How Can A Lake In Iceland Give Clues About Life On Jupiter’s Moon?
A lake in Iceland is giving scientists clues about how alien life could develop on Jupiter’s moon, according to new research published Friday.
Researchers with Iceland’s science institute Matís sampled Skaftárkatlar lake and discovered several strains of bacteria previously unknown to scientists. The finding suggests life may be a lot more likely to develop on Jupiter’s icy moon, Europa, than previously thought.
“Our preliminary results reveal new branches of life here,” Dr. Gregory Farrant, a lead investigator at Matís, said in a press statement. “It’s tricky to analyse DNA of microbes that are totally new to science because there’s no prior knowledge about them. We’re dealing with a lot of unknowns.”
Skaftárkatlar lake resembles the geology of the distant moon, and offers a unique opportunity for scientists to study how life might evolve in Europa’s subterranean ocean. Farrant’s team concluded microorganisms can survive on sulphur-rich water deep in the lake.
NASA officials previously found clay-like minerals associated with organic matter on Earth on the moon’s icy crust. Europa is one of the most likely places in our solar system to find alien life, NASA scientists previously told The Daily Caller News Foundation.
Europa probably has a watery and salty oceans similar to those of Earth’s below the ice, likely kept warm by complex gravitational interactions and the planet’s core. Life could exist in the ice-covered ocean — perhaps in an environment similar to the deep-ocean hydrothermal vents where life on Earth may have emerged.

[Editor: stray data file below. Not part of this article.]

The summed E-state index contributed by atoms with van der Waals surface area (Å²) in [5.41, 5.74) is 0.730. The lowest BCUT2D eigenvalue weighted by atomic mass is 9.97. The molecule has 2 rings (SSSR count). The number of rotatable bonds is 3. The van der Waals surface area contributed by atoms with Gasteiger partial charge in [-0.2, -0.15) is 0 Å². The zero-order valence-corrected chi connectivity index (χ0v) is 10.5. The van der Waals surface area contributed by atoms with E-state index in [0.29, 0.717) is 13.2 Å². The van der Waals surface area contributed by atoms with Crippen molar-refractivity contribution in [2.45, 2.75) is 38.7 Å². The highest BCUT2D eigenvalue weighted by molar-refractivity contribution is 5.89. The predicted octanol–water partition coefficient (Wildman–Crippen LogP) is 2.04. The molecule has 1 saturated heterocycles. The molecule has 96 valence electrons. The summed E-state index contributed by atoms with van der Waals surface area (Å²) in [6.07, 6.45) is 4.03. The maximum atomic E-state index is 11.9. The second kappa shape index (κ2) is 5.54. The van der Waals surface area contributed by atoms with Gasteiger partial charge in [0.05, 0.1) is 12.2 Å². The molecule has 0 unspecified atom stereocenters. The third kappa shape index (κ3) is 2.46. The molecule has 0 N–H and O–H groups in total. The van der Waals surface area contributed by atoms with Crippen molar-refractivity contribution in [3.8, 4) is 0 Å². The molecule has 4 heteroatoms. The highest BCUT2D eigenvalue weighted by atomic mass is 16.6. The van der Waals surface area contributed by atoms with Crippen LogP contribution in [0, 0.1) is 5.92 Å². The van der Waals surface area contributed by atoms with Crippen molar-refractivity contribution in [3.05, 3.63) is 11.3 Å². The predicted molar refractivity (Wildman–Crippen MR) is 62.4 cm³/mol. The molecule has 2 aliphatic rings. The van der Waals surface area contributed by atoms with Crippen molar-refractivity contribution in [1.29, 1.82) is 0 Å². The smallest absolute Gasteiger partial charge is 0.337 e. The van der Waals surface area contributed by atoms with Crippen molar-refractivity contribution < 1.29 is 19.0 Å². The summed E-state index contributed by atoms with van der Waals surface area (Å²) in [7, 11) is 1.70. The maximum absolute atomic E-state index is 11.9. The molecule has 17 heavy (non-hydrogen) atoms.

NASA approved a new robotic mission to Jupiter’s icy moon Europa after a major internal review. NASA began preliminary design and testing in February, and the space agency intends to launch a probe sometime in the early 2020s. The Europa Clipper probe will investigate the icy moon’s potential for human colonization and alien life.
NASA previously used the Hubble Space Telescope to find evidence for water ice plumes jetting off Europa, leading the agency to suspect the moon has an icy shell on top of an ocean of liquid water. NASA has also found evidence of clay-like minerals associated with organic matter on the icy crust of Europa.
A lake in Iceland is giving scientists clues about how alien life could develop on Jupiter's moon, according to new research published Friday. Researchers with Iceland's science institute Matís sampl
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